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Pilot study reveals trends in women's surname choices

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Pilot study reveals trends in women's surname choices

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Published by University of Leicester Press Office for University of Leicester in Education and also in Communities

'Children can be made to feel 'different' if their surname choice style is not the conventional one'

A pilot study at the University of Leicester has uncovered emerging trends among female surname choices reflecting the changing nature of contemporary Britain.

Dr Jane Pilcher, of the University of Leicester Department of Sociology, will also describe her own experience of naming her children at a presentation on the subject on 7 March.

It sheds light on an issue recently introduced  on the popular BBC soap opera Eastenders in which the character of Janine Butcher argues the case for giving her unborn baby the Butcher surname with lover Michael Moon.

At an academic seminar entitled 'The Naming of Us Few: Women's Family Surname Choices' - is part of a research series in the Department of Sociology - Dr Pilcher will consider how unmarried parents decide what surname to give their child, whether women change their surname when they get married nowadays and how step-families decide about which surnames to use.

Dr Pilcher will talk about how and why she came to make surname choices for her own children (giving them a double-barreled surname, her own and their father's) and the consequences of that, for her children and for herself.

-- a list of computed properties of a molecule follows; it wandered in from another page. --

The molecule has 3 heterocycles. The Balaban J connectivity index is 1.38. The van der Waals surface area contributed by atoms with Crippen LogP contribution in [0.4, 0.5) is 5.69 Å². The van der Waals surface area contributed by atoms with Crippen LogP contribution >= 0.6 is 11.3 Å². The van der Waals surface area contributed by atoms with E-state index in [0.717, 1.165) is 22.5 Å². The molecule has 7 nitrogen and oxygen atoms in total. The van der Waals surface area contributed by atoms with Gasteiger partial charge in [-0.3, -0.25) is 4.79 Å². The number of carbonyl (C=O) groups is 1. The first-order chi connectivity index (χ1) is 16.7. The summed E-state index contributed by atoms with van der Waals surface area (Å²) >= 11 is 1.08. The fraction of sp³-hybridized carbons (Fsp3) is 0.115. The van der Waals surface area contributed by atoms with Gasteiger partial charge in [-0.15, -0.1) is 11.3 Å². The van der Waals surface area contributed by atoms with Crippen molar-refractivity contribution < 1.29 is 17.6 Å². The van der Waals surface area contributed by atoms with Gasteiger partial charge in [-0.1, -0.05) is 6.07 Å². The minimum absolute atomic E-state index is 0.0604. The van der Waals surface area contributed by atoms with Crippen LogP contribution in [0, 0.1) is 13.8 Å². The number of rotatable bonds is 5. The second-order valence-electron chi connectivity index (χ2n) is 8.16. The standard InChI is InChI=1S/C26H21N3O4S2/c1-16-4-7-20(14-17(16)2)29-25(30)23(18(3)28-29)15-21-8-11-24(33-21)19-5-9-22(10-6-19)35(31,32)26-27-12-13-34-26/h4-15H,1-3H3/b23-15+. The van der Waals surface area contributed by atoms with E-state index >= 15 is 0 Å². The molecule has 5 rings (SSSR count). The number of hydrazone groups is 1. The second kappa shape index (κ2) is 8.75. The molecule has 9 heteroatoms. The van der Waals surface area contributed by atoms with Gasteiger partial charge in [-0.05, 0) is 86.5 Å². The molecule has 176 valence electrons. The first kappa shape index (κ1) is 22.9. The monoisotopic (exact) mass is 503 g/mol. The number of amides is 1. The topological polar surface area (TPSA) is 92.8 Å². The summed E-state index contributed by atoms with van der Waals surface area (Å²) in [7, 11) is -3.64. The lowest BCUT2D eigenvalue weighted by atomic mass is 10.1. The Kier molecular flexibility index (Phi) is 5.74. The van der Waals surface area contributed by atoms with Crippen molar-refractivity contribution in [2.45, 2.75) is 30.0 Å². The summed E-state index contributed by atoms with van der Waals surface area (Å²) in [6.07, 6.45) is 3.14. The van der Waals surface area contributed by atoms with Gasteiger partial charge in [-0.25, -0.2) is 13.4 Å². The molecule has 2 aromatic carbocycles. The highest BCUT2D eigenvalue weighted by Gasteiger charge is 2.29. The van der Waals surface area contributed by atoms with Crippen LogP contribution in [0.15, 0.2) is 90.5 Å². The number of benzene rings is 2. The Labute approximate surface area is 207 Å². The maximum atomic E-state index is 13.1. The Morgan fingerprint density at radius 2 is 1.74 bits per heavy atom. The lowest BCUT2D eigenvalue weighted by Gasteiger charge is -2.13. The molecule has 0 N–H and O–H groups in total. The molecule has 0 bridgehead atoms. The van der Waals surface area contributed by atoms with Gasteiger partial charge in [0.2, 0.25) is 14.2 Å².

She said: "These kinds of issues about family surnames are potentially more important in Britain today, because of the rise in couples living together without being married, more children being born outside of marriage, a rise in the number of remarriages and of 'patchwork' families, and not least, the greater equality and independence of women in society."

In her small-scale pilot study, Dr Pilcher found that all the women she interviewed felt strongly about their own surnames in terms of symbolizing their individual or gender identity, with one saying 'I've already got a name, thanks, and I am quite happy with it. And that's who I am....Its just because I am a feminist'.

But when it came to surnames for their children, choices were made for reasons of aesthetics (for example, double-barreled names were rejected for being 'too much of a mouthful') and 'family connectedness' (for example, cementing the father-child bond by giving a child its father's surname or continuing family lineage by perpetuating the woman's own unusual family surname).

The pilot study showed that women who do not have the same surnames as their children can face problems when dealing with schools and so on. As one woman in the pilot study explained, 'Something rather offensive happened at school.....Clearly, assumptions are made. That I am not my children's mother, that we are divorced'. This finding suggests that administrative processes and practices in schools - and elsewhere - are just not geared up for families whose surname choices don't fit the norm, with a consequence that children can be made to feel 'different' if their surname choice style is not the conventional one.

Dr Pilcher's work on family surname choices continues her interest in family relationships and practices, evident in her earlier studies of children and the consumption of clothing, and a multi-generational study of women in families.

The seminar takes place on 7 March, and is open to University staff and students only.

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